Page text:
And there I was sitting in a world where Stacy Keach was the only Mike Hammer from the hands of crime novelist Mickey Spillane. Stacy’s Mike smashed his way though our 80’s television screens like a, well, Hammer. Stacy Keach was perfect for the part as the tough, gruff and brutally efficient, hard-boiled private investigator. I just didn’t know there was a whole gang of different Mike Hammer’s bringing justice throughout the ages. Kolchak The Night Stalker very own Darren McGavin played him in a 50’s series and in a universe defying paradox, creator Mickey Spillane actually plays his own “baby” in the 1963 film The Girl Hunters. (I need to see this) Continue reading “Kiss Me Deadly (1955) Panting Barefoot Panic Starts The Hammer”
Opening with that distinct, recognisable voice of Paddington Bear, Commander Lindsay (Michael Hordern) worriedly confronts an air traffic control officer with news that a Dakota airplane has crashed landed at a certain point over Japan. The control room officer is convinced that no distress warnings have come in or the fact that the Dakota isn’t even on that flight path. “How do you know this?” he asks, “I can’t say but if I did you wouldn’t believe me but please believe me I know something has happened!” replies the Commander. Continue reading “The Night My Number Came Up (1955) Dreams, Omens & Final Destination”
Was in the mood for an eighties movie last night, a thriller would do. Nothing came to mind, had a flick through Netflix to see John Travolta looking at me. First thought, I was certain I had seen it, though it must of been a long time ago. Reading the first line of the plot didn’t ring any bells. With a quick scan of IMDB I notice it had a very healthy rating and much loved by many. The little description of the plot sounded excellent and makes me realise that I may not have actually seen this film. Brilliant I’m buzzing, beer poured and ready to tuck into my steak and chips, I press play. Continue reading “Blow Out (1981) B-movie Sound Man Records More Than He Can Chew”
Having sat in his room staring at the swinging pendulum of his ticking clock for two years straight, Stephen Neale (Ray Milland) has had time contemplating life and reflecting what the future will hold for him. After being on his own for those years, Stephen fancies the hustle and bustle of London, to be surrounded by people again. He’s probably picked a bad time to visit London, the city is being pounded by the Germans during The Blitz but he’s determined. With a spring in his step he takes off to the local train station. As he leaves his building of residence, the camera pans to show the engraved sign on the wall, Lembridge Asylum! Continue reading “Ministry of Fear (1944) Nazis, Bombs & Spies, Fortune Tellers & Cake!”
Was recommended this noir thriller starring husband and wife double act Humphrey Bogart and Lauren Bacall. I for sure wasn’t expecting to be wowed by its unique take right from the get go. For this film’s first few acts are played out entirely in first person perspective. Meaning that our “hero” Vincent Parry (Humphrey Bogart) face is never seen for a big portion of the film. Filmed in a point of view (POV) style or his face being covered up. A very brave decision for the studio to have made I can imagine, not having your big star, leading man’s face on the screen. Continue reading “Dark Passage (1947) Bogart In First Person Face-Off Thriller”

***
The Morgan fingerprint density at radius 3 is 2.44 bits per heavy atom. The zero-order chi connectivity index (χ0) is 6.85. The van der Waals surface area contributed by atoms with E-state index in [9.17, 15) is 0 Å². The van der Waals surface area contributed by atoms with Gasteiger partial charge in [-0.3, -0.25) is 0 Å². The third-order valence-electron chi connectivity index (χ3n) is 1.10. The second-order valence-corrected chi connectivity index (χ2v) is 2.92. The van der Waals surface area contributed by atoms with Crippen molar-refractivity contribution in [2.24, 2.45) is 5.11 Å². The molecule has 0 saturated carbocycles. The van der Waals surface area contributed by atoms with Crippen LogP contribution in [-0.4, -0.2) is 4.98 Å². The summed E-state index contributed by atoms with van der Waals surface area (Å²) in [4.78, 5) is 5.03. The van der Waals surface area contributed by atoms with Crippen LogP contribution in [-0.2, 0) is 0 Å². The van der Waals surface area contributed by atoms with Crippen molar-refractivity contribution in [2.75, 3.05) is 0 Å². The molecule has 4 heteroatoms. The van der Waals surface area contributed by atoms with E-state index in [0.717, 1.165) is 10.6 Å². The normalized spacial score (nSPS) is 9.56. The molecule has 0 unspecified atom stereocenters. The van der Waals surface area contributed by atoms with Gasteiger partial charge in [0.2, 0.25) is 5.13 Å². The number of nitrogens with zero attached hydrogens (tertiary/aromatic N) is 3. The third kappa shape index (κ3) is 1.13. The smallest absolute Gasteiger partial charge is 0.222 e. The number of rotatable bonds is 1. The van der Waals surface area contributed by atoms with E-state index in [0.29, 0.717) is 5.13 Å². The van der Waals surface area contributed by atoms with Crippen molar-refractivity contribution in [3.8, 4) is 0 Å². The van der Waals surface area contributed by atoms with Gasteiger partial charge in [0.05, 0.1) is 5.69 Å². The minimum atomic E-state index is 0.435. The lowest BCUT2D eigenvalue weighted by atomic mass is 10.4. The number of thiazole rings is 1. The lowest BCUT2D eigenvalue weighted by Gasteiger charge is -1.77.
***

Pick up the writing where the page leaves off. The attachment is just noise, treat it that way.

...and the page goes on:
No denying this has a very inspired by Alfred Hitchcock thriller feel to it, especially even having the same actor, John Williams, playing the cop like he did in Dial M For Murder. Even the poster artwork has that Hitchcock look but it’s no bad thing at all as you will find this is an excellent movie filled with mystery. Continue reading “Midnight Lace (1960) Stay Out Of The Pea Soup Calamity Jane!”
Imagine if Hammer House Of Horror Studio’s somehow managed to have a baby with Andy Warhol. Then throw in some surrealism, abstract art, spooky imagines and some horror. What might emerge on the other side is something resembling the wackiness of this film called Games.
Taglines – Passion wears a mask of terror in this strangest of all games!
Continue reading “Games (1967) Where the Normal is Not and the Bizarre Is….”
Lanky bean pole Dennis Pitt (Anthony Perkins) loves nothing better than hop, skipping and jumping around the place. A few quick few words with someone, then that’s enough, conversation over, turn around and bounds off with a spring in his step. Run Dennis Run. Continue reading “Pretty Poison (1968) CIA Super Spy Double-O Perkins”
David Stillwell (Gregory Peck) emerges from a darken doorway of a 27th floor New York apartment block into a bustling crowd of slightly crazy people. A blackout has occurred through-out the building, bizarrely making everyone a bit feisty. To his surprise he is offered the chance to attend an orgy, twice! “I’ve already passed on one orgy. I have to go.” Continue reading “Mirage (1965) Gregory Peck, The Major Wants To See You!”
You know what, I really should read the descriptions of the films I watch! I had imagined from the title and the cover image this movie was going to be a surfing drama, oh how wrong could I be. I guess it makes it so much more fun when the crazy starts to go down and that’s pretty much the first scene. Continue reading “The Last Wave (1977) Mystical Magical Aboriginal Dreams & Ju-Ju Frogs”